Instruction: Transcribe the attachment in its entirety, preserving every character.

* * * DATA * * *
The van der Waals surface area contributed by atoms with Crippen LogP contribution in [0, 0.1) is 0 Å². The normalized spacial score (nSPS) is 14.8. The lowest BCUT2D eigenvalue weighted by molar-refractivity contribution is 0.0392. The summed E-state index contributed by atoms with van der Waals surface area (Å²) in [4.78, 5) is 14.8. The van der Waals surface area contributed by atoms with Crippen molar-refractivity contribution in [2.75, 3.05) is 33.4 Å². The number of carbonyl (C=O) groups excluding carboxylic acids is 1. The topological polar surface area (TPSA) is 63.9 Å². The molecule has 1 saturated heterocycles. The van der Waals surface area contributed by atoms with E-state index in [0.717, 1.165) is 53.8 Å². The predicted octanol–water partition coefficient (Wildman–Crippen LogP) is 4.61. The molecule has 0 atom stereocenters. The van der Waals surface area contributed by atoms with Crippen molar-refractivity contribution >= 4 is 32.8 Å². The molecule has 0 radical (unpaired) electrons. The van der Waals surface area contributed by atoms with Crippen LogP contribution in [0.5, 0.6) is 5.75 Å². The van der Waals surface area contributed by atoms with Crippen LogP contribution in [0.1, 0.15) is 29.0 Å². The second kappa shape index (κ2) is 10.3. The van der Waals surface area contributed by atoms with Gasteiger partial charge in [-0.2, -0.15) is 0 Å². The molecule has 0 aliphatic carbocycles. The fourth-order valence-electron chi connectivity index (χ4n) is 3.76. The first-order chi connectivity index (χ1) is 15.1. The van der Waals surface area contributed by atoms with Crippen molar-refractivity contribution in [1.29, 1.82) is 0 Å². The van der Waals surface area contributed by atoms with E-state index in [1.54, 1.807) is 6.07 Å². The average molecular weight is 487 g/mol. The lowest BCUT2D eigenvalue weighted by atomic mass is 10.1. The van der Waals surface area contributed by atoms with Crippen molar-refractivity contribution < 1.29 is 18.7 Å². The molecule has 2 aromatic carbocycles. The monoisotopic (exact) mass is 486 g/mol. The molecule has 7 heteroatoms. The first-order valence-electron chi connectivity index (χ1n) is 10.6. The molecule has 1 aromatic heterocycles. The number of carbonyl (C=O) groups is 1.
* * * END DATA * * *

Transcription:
The van der Waals surface area contributed by atoms with Crippen LogP contribution in [0, 0.1) is 0 Å². The normalized spacial score (nSPS) is 14.8. The lowest BCUT2D eigenvalue weighted by molar-refractivity contribution is 0.0392. The summed E-state index contributed by atoms with van der Waals surface area (Å²) in [4.78, 5) is 14.8. The van der Waals surface area contributed by atoms with Crippen molar-refractivity contribution in [2.75, 3.05) is 33.4 Å². The number of carbonyl (C=O) groups excluding carboxylic acids is 1. The topological polar surface area (TPSA) is 63.9 Å². The molecule has 1 saturated heterocycles. The van der Waals surface area contributed by atoms with E-state index in [0.717, 1.165) is 53.8 Å². The predicted octanol–water partition coefficient (Wildman–Crippen LogP) is 4.61. The molecule has 0 atom stereocenters. The van der Waals surface area contributed by atoms with Crippen molar-refractivity contribution >= 4 is 32.8 Å². The molecule has 0 radical (unpaired) electrons. The van der Waals surface area contributed by atoms with Crippen LogP contribution in [0.5, 0.6) is 5.75 Å². The van der Waals surface area contributed by atoms with Crippen LogP contribution in [0.1, 0.15) is 29.0 Å². The second kappa shape index (κ2) is 10.3. The van der Waals surface area contributed by atoms with Gasteiger partial charge in [-0.2, -0.15) is 0 Å². The molecule has 0 aliphatic carbocycles. The fourth-order valence-electron chi connectivity index (χ4n) is 3.76. The first-order chi connectivity index (χ1) is 15.1. The van der Waals surface area contributed by atoms with Crippen molar-refractivity contribution in [1.29, 1.82) is 0 Å². The van der Waals surface area contributed by atoms with E-state index in [1.54, 1.807) is 6.07 Å². The average molecular weight is 487 g/mol. The lowest BCUT2D eigenvalue weighted by atomic mass is 10.1. The van der Waals surface area contributed by atoms with Crippen molar-refractivity contribution < 1.29 is 18.7 Å². The molecule has 2 aromatic carbocycles. The monoisotopic (exact) mass is 486 g/mol. The molecule has 7 heteroatoms. The first-order valence-electron chi connectivity index (χ1n) is 10.6. The molecule has 1 aromatic heterocycles. The number of carbonyl (C=O) groups is 1.